More than any year in living memory, 2020 has tested the tenacity and ingenuity of the human spirit. The most devastating pandemic in memory has cost more than 1.5 million lives to date and produced the most profound economic shock since World War II. After almost a year, the COVID-19 pandemic is still raging across the globe, claiming more than a million new cases every other day. The search for vaccines and therapies has been the most urgent and widespread the world has ever seen.
With the biopharma industry finding itself at the center of global attention from the pandemic’s outset, it has had a remarkable year. The far-reaching changes that the COVID-19 crisis has brought will outlast the pandemic. How companies adapt to those shifts will determine their future success.
The recent news on COVID-19 vaccines has signaled a historic moment, but the aftermath of the pandemic will shape almost every aspect of peoples’ lives for years to come. Everyday interactions and social norms will change. So will expectations of governments and institutions. Livelihoods will need to be rebuilt. Lost lives will need to be honored.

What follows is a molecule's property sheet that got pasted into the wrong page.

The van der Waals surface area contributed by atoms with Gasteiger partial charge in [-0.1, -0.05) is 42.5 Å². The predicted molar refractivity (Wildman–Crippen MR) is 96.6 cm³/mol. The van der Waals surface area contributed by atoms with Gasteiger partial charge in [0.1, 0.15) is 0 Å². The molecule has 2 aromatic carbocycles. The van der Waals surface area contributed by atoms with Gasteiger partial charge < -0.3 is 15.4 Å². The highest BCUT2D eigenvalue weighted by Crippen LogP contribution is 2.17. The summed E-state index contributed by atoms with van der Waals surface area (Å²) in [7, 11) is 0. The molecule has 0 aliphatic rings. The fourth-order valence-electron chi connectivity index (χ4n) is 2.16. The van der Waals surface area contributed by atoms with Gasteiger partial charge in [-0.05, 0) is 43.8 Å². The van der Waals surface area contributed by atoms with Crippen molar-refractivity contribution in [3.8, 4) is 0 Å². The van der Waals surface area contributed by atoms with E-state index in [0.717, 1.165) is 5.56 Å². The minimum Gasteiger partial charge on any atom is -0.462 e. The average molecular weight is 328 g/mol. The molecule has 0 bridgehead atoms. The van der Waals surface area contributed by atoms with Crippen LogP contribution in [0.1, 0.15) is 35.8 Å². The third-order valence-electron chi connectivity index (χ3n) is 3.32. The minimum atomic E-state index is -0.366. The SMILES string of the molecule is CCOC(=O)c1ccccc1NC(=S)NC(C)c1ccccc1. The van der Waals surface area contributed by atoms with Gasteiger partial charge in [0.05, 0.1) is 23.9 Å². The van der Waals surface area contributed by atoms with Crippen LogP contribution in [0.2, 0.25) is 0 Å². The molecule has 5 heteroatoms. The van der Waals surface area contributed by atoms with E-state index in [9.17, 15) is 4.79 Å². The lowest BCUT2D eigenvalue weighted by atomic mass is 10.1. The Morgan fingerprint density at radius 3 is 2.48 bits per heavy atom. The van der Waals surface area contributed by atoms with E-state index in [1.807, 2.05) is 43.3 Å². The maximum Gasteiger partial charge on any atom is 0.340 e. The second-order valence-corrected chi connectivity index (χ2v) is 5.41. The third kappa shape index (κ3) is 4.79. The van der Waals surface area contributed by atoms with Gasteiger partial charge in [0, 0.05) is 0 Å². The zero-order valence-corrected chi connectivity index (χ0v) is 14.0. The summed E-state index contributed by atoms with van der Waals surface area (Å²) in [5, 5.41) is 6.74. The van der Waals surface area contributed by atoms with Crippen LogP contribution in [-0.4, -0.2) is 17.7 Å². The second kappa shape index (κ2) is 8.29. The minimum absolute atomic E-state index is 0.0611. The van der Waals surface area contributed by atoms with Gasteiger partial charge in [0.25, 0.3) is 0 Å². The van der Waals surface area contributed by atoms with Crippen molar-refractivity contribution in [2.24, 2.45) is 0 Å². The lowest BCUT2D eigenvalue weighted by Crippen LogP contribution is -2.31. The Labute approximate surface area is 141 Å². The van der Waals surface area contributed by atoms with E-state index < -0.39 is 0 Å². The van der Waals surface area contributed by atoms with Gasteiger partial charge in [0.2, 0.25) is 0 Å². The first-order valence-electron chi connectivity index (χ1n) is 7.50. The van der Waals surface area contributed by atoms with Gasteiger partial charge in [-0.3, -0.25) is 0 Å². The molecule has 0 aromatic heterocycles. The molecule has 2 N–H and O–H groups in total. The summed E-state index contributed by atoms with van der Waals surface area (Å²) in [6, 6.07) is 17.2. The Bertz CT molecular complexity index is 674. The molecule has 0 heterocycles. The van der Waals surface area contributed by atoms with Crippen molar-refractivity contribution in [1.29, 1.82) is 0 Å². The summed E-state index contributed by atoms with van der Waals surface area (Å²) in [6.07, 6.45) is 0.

Amid all the uncertainties, the biopharma industry has faced disruptions of its own. As in many sectors, it has prioritized keeping employees safe, made shifts to remote working, and minimized disruptions in global supply chains. At the same time, it has kept its innovation engines humming to find new treatments and cures and has taken steps to prevent drug shortages, secure supply chains, offer virtual support to physicians and clinical trials, repurpose existing drug therapies, and develop highly efficacious vaccines. And it has done all that within unprecedented time frames, under enormous scrutiny, and with intense external engagement.